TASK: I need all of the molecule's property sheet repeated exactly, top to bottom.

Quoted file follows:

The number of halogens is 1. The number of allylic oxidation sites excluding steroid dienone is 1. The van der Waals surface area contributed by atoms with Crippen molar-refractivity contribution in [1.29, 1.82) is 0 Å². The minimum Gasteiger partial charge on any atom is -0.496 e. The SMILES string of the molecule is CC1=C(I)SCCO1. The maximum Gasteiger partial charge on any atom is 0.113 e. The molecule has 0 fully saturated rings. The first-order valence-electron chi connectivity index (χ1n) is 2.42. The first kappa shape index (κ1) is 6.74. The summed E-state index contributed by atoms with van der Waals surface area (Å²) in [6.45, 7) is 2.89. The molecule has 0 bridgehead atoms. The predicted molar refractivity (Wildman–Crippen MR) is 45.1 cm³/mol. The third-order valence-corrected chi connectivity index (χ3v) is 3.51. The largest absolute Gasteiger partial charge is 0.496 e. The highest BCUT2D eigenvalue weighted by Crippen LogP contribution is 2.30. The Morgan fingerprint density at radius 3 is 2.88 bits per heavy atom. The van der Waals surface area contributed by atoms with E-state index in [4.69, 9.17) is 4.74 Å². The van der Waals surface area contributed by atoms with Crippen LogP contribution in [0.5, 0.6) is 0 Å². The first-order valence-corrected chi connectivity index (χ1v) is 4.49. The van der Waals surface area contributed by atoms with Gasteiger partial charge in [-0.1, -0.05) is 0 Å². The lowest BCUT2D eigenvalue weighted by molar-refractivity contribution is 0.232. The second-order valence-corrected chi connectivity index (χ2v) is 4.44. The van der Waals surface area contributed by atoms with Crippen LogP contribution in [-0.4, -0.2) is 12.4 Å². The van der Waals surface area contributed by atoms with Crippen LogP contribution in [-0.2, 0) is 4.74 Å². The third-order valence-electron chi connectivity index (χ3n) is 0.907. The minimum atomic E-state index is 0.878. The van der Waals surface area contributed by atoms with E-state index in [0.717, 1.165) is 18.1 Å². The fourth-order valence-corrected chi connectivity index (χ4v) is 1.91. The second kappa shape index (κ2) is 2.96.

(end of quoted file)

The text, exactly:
The number of halogens is 1. The number of allylic oxidation sites excluding steroid dienone is 1. The van der Waals surface area contributed by atoms with Crippen molar-refractivity contribution in [1.29, 1.82) is 0 Å². The minimum Gasteiger partial charge on any atom is -0.496 e. The SMILES string of the molecule is CC1=C(I)SCCO1. The maximum Gasteiger partial charge on any atom is 0.113 e. The molecule has 0 fully saturated rings. The first-order valence-electron chi connectivity index (χ1n) is 2.42. The first kappa shape index (κ1) is 6.74. The summed E-state index contributed by atoms with van der Waals surface area (Å²) in [6.45, 7) is 2.89. The molecule has 0 bridgehead atoms. The predicted molar refractivity (Wildman–Crippen MR) is 45.1 cm³/mol. The third-order valence-corrected chi connectivity index (χ3v) is 3.51. The largest absolute Gasteiger partial charge is 0.496 e. The highest BCUT2D eigenvalue weighted by Crippen LogP contribution is 2.30. The Morgan fingerprint density at radius 3 is 2.88 bits per heavy atom. The van der Waals surface area contributed by atoms with E-state index in [4.69, 9.17) is 4.74 Å². The van der Waals surface area contributed by atoms with Crippen LogP contribution in [0.5, 0.6) is 0 Å². The first-order valence-corrected chi connectivity index (χ1v) is 4.49. The van der Waals surface area contributed by atoms with Gasteiger partial charge in [-0.1, -0.05) is 0 Å². The lowest BCUT2D eigenvalue weighted by molar-refractivity contribution is 0.232. The second-order valence-corrected chi connectivity index (χ2v) is 4.44. The van der Waals surface area contributed by atoms with Crippen LogP contribution in [-0.4, -0.2) is 12.4 Å². The van der Waals surface area contributed by atoms with Crippen LogP contribution in [-0.2, 0) is 4.74 Å². The third-order valence-electron chi connectivity index (χ3n) is 0.907. The minimum atomic E-state index is 0.878. The van der Waals surface area contributed by atoms with E-state index in [0.717, 1.165) is 18.1 Å². The fourth-order valence-corrected chi connectivity index (χ4v) is 1.91. The second kappa shape index (κ2) is 2.96.